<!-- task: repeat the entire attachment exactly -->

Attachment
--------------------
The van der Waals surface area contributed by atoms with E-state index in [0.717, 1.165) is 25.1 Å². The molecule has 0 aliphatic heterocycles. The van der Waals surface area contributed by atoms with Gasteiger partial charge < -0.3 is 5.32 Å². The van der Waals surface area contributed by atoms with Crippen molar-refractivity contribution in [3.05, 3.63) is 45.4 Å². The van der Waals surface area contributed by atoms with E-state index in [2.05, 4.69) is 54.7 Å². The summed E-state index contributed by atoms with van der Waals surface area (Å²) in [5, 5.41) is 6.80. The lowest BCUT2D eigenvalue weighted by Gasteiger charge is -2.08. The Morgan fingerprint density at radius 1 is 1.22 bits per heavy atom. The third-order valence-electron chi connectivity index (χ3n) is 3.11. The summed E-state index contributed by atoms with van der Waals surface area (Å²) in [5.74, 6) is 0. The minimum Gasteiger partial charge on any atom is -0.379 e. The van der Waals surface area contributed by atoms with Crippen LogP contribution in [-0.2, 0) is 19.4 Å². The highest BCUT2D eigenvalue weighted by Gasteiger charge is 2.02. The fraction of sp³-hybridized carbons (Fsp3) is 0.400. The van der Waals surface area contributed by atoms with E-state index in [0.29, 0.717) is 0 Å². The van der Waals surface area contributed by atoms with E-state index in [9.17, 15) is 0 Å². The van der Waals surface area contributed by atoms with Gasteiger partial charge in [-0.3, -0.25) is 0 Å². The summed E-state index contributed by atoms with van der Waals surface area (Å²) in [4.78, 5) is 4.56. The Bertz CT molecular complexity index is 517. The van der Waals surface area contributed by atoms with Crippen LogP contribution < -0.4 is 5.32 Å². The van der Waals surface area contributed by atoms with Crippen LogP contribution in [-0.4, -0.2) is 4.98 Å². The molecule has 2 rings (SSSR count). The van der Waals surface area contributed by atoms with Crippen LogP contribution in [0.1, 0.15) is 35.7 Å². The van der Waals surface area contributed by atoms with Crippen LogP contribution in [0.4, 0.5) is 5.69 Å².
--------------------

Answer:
The van der Waals surface area contributed by atoms with E-state index in [0.717, 1.165) is 25.1 Å². The molecule has 0 aliphatic heterocycles. The van der Waals surface area contributed by atoms with Gasteiger partial charge < -0.3 is 5.32 Å². The van der Waals surface area contributed by atoms with Crippen molar-refractivity contribution in [3.05, 3.63) is 45.4 Å². The van der Waals surface area contributed by atoms with E-state index in [2.05, 4.69) is 54.7 Å². The summed E-state index contributed by atoms with van der Waals surface area (Å²) in [5, 5.41) is 6.80. The lowest BCUT2D eigenvalue weighted by Gasteiger charge is -2.08. The Morgan fingerprint density at radius 1 is 1.22 bits per heavy atom. The third-order valence-electron chi connectivity index (χ3n) is 3.11. The summed E-state index contributed by atoms with van der Waals surface area (Å²) in [5.74, 6) is 0. The minimum Gasteiger partial charge on any atom is -0.379 e. The van der Waals surface area contributed by atoms with Crippen LogP contribution in [-0.2, 0) is 19.4 Å². The highest BCUT2D eigenvalue weighted by Gasteiger charge is 2.02. The fraction of sp³-hybridized carbons (Fsp3) is 0.400. The van der Waals surface area contributed by atoms with E-state index in [0.29, 0.717) is 0 Å². The van der Waals surface area contributed by atoms with E-state index in [9.17, 15) is 0 Å². The van der Waals surface area contributed by atoms with Gasteiger partial charge in [-0.3, -0.25) is 0 Å². The summed E-state index contributed by atoms with van der Waals surface area (Å²) in [4.78, 5) is 4.56. The Bertz CT molecular complexity index is 517. The van der Waals surface area contributed by atoms with Crippen LogP contribution < -0.4 is 5.32 Å². The van der Waals surface area contributed by atoms with Crippen LogP contribution in [-0.4, -0.2) is 4.98 Å². The molecule has 2 rings (SSSR count). The van der Waals surface area contributed by atoms with Crippen LogP contribution in [0.1, 0.15) is 35.7 Å². The van der Waals surface area contributed by atoms with Crippen LogP contribution in [0.4, 0.5) is 5.69 Å².